We're not the only ones feeling the bite as we enter the colder months - our furry and feathered friends feel the cold too.
As a general rule, if it's cold for us, it's cold for our pets too, said RSPCA Tasmania chief executive Jan Davis. The island state registers average maximum winter temperatures between 3 and 11.
Just like us, our pets, particularly dogs and cats are susceptible to colds and flu during winter.
"In the worst-case scenario, and this is not for much of Australia, where we have snow or icy conditions, they can burn their pads, they can even [get] frostbite in serious conditions," Ms Davis said.
So, how can you look after your pets this winter?
Keeping outside animals such as dogs in a safe, enclosed and warm space is key, Ms Davis said.
"My dogs in Launceston today are at home in front of the fire. Not every dog is quite that lucky," Ms Davis said.
"It could be a good kennel out of the wind. It could be the back verandah with a bit of it blocked off. It could be the laundry, or if they're fat and lazy like mine, it could be inside."
It could also mean installing a pet flap, allowing cats and dogs to come and go as they please, or moving an enclosure out of the elements.
"Birds, you've got to cover the cage, ideally put it up on a verandah or get them out of harm's way. Whatever you can do to make sure they've got a warm, sheltered spot," Ms Davis said.
For extra warmth, Ms Davis advised insulating your pet's space with blankets, or even a hot water bottle. She also suggested clothing, particularly for our short-haired companions.
"It's not just a fashion statement", as Ms Davis describes, it can also be very necessary to keep the chill off.
While Ms Davis said prevention was key, if your pet shows any signs of being affected by the cold or is exhibiting unusual behaviour, a vet should be consulted.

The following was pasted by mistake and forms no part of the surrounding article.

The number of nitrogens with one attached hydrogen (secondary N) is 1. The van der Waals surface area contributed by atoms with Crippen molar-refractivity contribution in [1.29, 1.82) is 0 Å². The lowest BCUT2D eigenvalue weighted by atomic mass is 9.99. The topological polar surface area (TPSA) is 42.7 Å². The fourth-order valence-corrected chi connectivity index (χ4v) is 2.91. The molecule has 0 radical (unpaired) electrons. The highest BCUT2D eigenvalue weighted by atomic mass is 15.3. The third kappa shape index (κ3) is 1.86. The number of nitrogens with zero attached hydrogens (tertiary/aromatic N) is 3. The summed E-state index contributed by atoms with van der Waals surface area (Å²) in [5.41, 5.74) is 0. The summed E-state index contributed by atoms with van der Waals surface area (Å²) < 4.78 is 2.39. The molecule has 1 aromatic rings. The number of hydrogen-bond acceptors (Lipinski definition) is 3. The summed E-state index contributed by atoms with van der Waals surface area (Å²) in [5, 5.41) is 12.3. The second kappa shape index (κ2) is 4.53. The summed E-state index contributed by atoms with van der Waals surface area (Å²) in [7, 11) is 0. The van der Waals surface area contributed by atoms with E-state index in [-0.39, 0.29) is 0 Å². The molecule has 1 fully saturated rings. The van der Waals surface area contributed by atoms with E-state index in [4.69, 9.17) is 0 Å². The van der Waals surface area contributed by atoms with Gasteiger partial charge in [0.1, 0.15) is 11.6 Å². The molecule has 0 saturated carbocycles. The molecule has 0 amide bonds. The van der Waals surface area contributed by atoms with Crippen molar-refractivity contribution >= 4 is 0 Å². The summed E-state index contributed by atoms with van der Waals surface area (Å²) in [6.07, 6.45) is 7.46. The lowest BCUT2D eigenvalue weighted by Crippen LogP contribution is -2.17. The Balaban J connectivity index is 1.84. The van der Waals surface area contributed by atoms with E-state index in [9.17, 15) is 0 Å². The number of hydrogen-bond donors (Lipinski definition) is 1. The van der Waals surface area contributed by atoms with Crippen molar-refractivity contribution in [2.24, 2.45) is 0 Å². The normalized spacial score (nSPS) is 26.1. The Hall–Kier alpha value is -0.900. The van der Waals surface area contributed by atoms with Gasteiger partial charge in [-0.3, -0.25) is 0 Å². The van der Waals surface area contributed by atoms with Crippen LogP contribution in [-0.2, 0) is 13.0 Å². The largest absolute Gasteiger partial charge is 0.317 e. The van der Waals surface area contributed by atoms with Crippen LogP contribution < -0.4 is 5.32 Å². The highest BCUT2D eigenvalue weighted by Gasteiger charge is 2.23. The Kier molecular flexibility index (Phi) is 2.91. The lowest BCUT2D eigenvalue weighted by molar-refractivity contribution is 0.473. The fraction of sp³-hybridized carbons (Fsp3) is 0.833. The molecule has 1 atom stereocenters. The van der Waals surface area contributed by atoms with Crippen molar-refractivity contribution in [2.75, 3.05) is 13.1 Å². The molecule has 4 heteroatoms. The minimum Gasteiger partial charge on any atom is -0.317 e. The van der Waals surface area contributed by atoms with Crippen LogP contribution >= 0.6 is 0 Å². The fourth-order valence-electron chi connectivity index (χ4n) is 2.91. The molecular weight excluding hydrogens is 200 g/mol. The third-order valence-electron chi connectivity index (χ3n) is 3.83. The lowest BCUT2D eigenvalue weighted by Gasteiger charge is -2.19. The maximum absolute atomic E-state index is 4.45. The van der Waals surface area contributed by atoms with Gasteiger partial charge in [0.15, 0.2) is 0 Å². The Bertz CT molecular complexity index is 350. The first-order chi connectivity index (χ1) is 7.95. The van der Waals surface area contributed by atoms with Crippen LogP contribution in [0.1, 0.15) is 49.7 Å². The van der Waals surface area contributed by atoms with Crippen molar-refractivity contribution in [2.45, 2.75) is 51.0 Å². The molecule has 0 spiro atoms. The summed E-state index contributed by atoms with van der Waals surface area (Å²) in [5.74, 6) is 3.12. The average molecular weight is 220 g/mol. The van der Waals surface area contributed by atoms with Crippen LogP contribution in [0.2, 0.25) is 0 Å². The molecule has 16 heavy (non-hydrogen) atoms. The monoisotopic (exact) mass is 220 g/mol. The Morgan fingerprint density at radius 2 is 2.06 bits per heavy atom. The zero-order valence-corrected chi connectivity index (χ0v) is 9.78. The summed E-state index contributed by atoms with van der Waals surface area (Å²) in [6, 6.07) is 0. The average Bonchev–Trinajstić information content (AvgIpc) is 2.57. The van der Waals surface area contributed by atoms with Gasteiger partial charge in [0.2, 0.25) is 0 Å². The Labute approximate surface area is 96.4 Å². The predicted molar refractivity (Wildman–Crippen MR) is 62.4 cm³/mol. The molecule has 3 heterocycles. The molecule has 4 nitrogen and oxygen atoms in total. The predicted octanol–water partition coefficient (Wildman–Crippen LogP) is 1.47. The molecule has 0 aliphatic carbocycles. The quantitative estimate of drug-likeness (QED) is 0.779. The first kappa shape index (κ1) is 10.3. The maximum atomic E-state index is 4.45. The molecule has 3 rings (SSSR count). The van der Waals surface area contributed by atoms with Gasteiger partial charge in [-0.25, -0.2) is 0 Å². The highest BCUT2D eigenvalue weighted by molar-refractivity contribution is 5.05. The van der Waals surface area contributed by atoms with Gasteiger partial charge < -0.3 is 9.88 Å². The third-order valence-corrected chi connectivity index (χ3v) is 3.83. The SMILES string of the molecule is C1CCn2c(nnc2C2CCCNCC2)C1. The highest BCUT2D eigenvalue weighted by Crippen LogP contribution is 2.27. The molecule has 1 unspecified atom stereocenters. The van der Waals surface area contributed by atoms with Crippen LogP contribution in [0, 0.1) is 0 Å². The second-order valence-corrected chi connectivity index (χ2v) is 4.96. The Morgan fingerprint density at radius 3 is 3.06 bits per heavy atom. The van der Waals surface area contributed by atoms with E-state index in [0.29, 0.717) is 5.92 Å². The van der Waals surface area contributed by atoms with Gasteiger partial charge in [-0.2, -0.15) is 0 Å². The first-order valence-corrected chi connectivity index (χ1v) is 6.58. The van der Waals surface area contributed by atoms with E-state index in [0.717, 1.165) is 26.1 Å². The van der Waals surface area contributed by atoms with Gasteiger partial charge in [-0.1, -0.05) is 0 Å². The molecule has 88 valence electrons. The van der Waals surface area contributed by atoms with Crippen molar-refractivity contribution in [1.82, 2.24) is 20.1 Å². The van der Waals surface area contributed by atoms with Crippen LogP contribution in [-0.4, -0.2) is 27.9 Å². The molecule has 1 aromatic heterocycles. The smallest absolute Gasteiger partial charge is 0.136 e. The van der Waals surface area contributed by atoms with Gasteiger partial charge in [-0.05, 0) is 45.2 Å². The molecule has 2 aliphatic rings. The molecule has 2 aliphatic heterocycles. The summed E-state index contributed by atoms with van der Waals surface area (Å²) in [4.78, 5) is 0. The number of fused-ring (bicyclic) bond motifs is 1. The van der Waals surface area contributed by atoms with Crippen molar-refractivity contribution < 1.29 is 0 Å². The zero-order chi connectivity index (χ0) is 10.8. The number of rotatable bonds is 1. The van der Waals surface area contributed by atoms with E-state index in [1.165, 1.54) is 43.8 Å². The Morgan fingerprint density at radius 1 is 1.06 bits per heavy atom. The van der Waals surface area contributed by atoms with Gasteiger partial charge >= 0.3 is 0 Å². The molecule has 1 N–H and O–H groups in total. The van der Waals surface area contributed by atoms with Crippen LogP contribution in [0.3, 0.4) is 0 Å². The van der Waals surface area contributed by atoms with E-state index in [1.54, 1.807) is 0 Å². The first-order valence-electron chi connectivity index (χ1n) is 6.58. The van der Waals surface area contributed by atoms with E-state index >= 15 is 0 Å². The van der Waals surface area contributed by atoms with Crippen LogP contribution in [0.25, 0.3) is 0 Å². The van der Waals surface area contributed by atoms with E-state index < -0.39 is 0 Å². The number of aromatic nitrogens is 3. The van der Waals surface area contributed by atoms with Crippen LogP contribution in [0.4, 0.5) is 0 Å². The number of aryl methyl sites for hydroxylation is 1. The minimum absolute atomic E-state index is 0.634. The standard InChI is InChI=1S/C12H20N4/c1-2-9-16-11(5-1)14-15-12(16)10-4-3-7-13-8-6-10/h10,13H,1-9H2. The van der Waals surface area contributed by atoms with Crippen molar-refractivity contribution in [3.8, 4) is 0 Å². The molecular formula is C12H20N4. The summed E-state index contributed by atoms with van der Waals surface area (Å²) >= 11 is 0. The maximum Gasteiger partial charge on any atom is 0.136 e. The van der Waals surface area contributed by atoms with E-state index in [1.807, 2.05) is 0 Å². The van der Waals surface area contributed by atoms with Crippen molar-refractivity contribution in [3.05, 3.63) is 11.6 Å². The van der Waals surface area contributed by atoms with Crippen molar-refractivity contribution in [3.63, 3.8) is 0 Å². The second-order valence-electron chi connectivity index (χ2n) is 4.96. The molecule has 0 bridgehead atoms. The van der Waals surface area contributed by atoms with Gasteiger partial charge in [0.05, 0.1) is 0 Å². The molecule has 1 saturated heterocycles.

"We can do something and know that it hurts, but [pets] can't tell us that it hurts. And that means we've got to be extra vigilant to make sure that we don't put them in a position of risk," Ms Davis said.
Animal Referral Hospital Canberra vet Jacob Michelsen said for dogs, vulnerability to the cold largely depended on the breed, with thinner coated dogs more likely to feel it.
But, he said dogs were pretty robust, and to get frostbite they would have to be left outside in the minus temperatures and without protection from wind and rain.
"If they get so cold that they become hypothermic, then they'll become sort of dull and quiet, they'll stumble and not react normally ... but that would be so rare. Australia is just not that cold," Dr Michelsen said.
He said if dogs were trembling and shaking, they were too cold. Another sign to look out for was weight loss, particularly in outside dogs.
"They will have usually a bigger appetite if they're outside dogs as well because they are using [those] extra calories to keep warm, so you need to feed them a bit more," Dr Michelsen said.
Dr Michelsen said if you suspected your pet had become too cold, bring them inside and into the warm and give them some time to warm up.
We should also look out for signs of arthritis, said David Allen, a veterinary surgeon at Animal Medical Centre in Launceston, Tasmania.
"Like with humans, when the weather gets cooler and cold, when it gets damp, that's when you start to feel it more in your joints," he said.
An arthritic dog might be more tentative about going from standing to lying down, taking a little longer to get up, or avoiding jumping into the car or on the sofa.
"If we put them on medication, then we may well be able to get them doing all of these things again, and basically making them a few years younger than what they are," Dr Allen said.
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